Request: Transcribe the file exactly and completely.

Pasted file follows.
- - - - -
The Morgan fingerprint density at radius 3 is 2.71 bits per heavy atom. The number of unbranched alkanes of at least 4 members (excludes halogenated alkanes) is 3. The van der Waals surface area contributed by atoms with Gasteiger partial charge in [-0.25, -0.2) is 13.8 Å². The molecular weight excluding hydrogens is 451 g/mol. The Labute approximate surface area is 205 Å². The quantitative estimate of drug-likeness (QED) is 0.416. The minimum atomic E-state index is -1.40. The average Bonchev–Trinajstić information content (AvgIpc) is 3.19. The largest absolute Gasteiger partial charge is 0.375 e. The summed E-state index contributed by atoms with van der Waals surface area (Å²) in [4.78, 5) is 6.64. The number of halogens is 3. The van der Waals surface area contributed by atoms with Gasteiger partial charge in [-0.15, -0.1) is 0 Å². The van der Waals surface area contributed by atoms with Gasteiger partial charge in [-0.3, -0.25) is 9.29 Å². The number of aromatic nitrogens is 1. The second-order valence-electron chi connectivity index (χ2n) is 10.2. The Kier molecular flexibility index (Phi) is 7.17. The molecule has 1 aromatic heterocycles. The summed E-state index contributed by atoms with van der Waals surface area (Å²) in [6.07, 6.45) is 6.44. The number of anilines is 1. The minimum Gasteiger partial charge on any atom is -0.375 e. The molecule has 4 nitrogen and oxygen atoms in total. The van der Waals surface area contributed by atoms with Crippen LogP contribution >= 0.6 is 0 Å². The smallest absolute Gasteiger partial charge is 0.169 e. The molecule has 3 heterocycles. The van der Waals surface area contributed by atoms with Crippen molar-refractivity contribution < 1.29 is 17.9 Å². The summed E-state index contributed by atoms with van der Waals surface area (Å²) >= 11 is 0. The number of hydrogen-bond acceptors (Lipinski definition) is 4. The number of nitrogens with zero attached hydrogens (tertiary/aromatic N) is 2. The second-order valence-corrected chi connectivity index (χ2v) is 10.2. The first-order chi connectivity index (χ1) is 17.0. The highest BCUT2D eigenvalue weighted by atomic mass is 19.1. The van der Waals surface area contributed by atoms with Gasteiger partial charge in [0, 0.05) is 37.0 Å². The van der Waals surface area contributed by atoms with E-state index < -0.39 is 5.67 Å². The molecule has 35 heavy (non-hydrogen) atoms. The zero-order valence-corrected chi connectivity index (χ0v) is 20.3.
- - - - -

The Morgan fingerprint density at radius 3 is 2.71 bits per heavy atom. The number of unbranched alkanes of at least 4 members (excludes halogenated alkanes) is 3. The van der Waals surface area contributed by atoms with Gasteiger partial charge in [-0.25, -0.2) is 13.8 Å². The molecular weight excluding hydrogens is 451 g/mol. The Labute approximate surface area is 205 Å². The quantitative estimate of drug-likeness (QED) is 0.416. The minimum atomic E-state index is -1.40. The average Bonchev–Trinajstić information content (AvgIpc) is 3.19. The largest absolute Gasteiger partial charge is 0.375 e. The summed E-state index contributed by atoms with van der Waals surface area (Å²) in [4.78, 5) is 6.64. The number of halogens is 3. The van der Waals surface area contributed by atoms with Gasteiger partial charge in [-0.15, -0.1) is 0 Å². The van der Waals surface area contributed by atoms with Gasteiger partial charge in [-0.3, -0.25) is 9.29 Å². The number of aromatic nitrogens is 1. The second-order valence-electron chi connectivity index (χ2n) is 10.2. The Kier molecular flexibility index (Phi) is 7.17. The molecule has 1 aromatic heterocycles. The summed E-state index contributed by atoms with van der Waals surface area (Å²) in [6.07, 6.45) is 6.44. The number of anilines is 1. The minimum Gasteiger partial charge on any atom is -0.375 e. The molecule has 4 nitrogen and oxygen atoms in total. The van der Waals surface area contributed by atoms with Crippen LogP contribution >= 0.6 is 0 Å². The smallest absolute Gasteiger partial charge is 0.169 e. The molecule has 3 heterocycles. The van der Waals surface area contributed by atoms with Crippen molar-refractivity contribution < 1.29 is 17.9 Å². The summed E-state index contributed by atoms with van der Waals surface area (Å²) >= 11 is 0. The number of hydrogen-bond acceptors (Lipinski definition) is 4. The number of nitrogens with zero attached hydrogens (tertiary/aromatic N) is 2. The second-order valence-corrected chi connectivity index (χ2v) is 10.2. The first-order chi connectivity index (χ1) is 17.0. The highest BCUT2D eigenvalue weighted by atomic mass is 19.1. The van der Waals surface area contributed by atoms with Gasteiger partial charge in [0, 0.05) is 37.0 Å². The van der Waals surface area contributed by atoms with E-state index < -0.39 is 5.67 Å². The molecule has 35 heavy (non-hydrogen) atoms. The zero-order valence-corrected chi connectivity index (χ0v) is 20.3.